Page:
Bridges of Srinagar

The first bridge across the Jehlum was Aali Kadal, built by Sultan Ali Shah in 1415 AD. Six more bridges were built by later rulers, and by the nineteenth century Srinagar came to be known as the 'City of the Seven Bridges.'

1415 AD/Aali Kadal/Sultan Ali Shah

1427 AD/Zaina Kadal/Sultan Zain ul Abdin

1500 AD/Fateh Kadal/Sultan Fateh Shah

1573 AD/Habba Kadal/Sultan Habib Shah

1666 AD/Nawa Kadal/Noor ud din Khan Bamzai

1671 AD/Safa Kadal/Saif ud din Khan

1774 AD/Amira Kadal/Amir ud din Khan Jawan Sher

'The view from any of the old city's bridges is wholly and unmistakably Kashmiri. Old brick buildings line the banks. The distinctive pagoda-like roof of a mosque or a shrine enlivens the horizon, and in the muddy water of the River Jhelum, a straggling row of doongas flanks the edges. These boats, with their shingled roofs, are the forerunners of Srinagar’s houseboat. A particular community lives in them. Formerly this community was associated with ferrying people, livestock and food grains along the river. The past still lingers in their lifestyles even if their occupation has changed. Occasionally one may catch sight of a doonga making its stately progress down the river as the owner shifts residence. Doongas are sparsely furnished – virtually no furniture is seen except for the kitchen, which gleams with copper utensils of every description that line the shelves from floor to ceiling.'

Two bridges were constructed during the rule of Bakshi Ghulam MohammedBudshah Kadal and Zero Bridge. The former was built in 1957 across the river Jhelum to connect the Maulana Azad Road to the Civil Secretariat and was named after Zain-ul-Abidin (AD 1420-70), popularly known as ‘Budshah’, the great king of ancient Kashmir. Sultan Zain-ul-Abidin thus has the honour of having two bridges named after him- the 'Zaina' and 'Budshah' Kadals.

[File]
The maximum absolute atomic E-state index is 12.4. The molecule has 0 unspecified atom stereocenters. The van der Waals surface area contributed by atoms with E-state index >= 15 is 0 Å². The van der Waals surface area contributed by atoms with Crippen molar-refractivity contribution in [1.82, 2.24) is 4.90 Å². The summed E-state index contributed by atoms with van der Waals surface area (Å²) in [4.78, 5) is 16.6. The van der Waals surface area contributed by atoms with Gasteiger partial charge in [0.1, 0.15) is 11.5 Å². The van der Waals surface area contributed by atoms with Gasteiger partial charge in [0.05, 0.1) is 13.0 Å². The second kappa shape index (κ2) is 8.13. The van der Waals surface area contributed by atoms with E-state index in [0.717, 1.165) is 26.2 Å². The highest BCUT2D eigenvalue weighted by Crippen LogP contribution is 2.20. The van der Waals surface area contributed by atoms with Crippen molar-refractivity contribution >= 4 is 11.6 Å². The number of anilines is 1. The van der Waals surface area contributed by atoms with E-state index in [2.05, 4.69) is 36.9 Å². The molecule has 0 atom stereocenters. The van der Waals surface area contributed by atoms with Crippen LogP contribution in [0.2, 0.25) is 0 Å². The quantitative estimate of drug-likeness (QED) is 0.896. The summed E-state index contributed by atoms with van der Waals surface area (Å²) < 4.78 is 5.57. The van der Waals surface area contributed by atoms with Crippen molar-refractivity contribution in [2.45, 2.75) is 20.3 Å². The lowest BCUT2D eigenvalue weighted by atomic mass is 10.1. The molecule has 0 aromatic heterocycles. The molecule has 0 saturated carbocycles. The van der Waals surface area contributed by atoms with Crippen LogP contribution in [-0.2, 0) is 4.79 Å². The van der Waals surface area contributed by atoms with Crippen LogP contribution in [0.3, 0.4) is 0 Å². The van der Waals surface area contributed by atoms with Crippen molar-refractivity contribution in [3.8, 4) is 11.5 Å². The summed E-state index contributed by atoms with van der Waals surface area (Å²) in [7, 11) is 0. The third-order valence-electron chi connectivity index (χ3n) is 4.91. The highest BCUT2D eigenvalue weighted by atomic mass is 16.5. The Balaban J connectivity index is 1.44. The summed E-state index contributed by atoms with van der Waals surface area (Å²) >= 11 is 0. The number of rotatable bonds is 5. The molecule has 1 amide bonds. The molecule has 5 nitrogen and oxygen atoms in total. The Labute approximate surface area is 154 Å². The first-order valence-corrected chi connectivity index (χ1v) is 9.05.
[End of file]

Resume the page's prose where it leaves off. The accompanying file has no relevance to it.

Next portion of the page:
Budshah Kadal

A popular anecdote relates that the Zero Bridge was originally nicknamed 'Zaer' Bridge after it's contactor who happened to be hard of hearing. It is totally in character that Bakshi Sahib would rename it to 'Zero' bridge as he disliked negativity in names (The renaming of Sonawari, Mahmudpura and other places with unfavourable names are testimony to this fact.)

Zero Bridge

Zero Bridge was slated to be dismantled but fortunately some bright spark had an epiphany and the powers-that-be were convinced to restore it to its original splendour. It was reconstructed and re-dedicated as a heritage walkway in 2016 with deodar pavilions on the deck and an adjacent food court in the shape of traditional Kashmiri houseboat.

It is fascinating to compare recent photographs of the restoration of Zero Bridge to those of bridge rebuilding after floods in the 1880's.

1n the 1970's the Noor Bagh Bridge was built over the Jehlum near Qamarwari. It was one of the earliest concrete bridges and it is still popularly known as the 'Cement Bridge'.

In fact most of the old wooden bridges have been replaced by modern concrete ones. These are undoubtedly more functional yet appear soulless when compared to the aesthetics of the old rickety wooden structures. A couple of old bridges like Habba Kadal and Zaina Kadal are still used as pedestrian walkways while the rest have been dismantled.

In the 1990's the Abdullah Bridge between the Zero and the Amira Kadal was constructed. Currently eleven bridges span the Jehlum between Sonwar and Qamarwari.

Abdullah Bridge

Amira Kadal

Habba Kadal

Fateh Kadal

Two pedestrian bridges have also been constructed over the Jehlum at Sonwar and Lal Mandi. The latter bridge near the SPS Museum is the first suspension bridge across the Jehlum. Numerous smaller bridges intersect the network of waterways that flow through Srinagar city.

A plan to build a new bridge between the post office lane and Rajbagh has run into what I feel is needless controversy. Reams have been written on the aesthetics of the Bund, the shape and orientation of the new bridge, the ill-effects(?) on a nearby girls high school. If the traffic patterns and structural requirements have been properly worked out, it can ease the chronic traffic congestion on both sides of the Jehlum.

Wags are already calling this new bridge the 'Tedha Bridge' and I hope that the name does not stick because, like my father, I do not like discordant names. I just hope that it is not an incomprehensibly humped structure like the Amira Kadal Bridge (Shonthoo's Folly, I read somewhere) where driving behind an impossibly loaded 'redha' or handcart is a nightmare.

If I may be allowed a suggestion, it could be named 'Albion Bridge' after Sir Albion Banerji, the Prime Minister of Kashmir who resigned in 1929 to protest against the injustice being meted out to the citizens of Kashmir by the sectarian and autocratic Dogra rulers.

You can use stone and mortar to build walls that divide people, or bridges that unite them!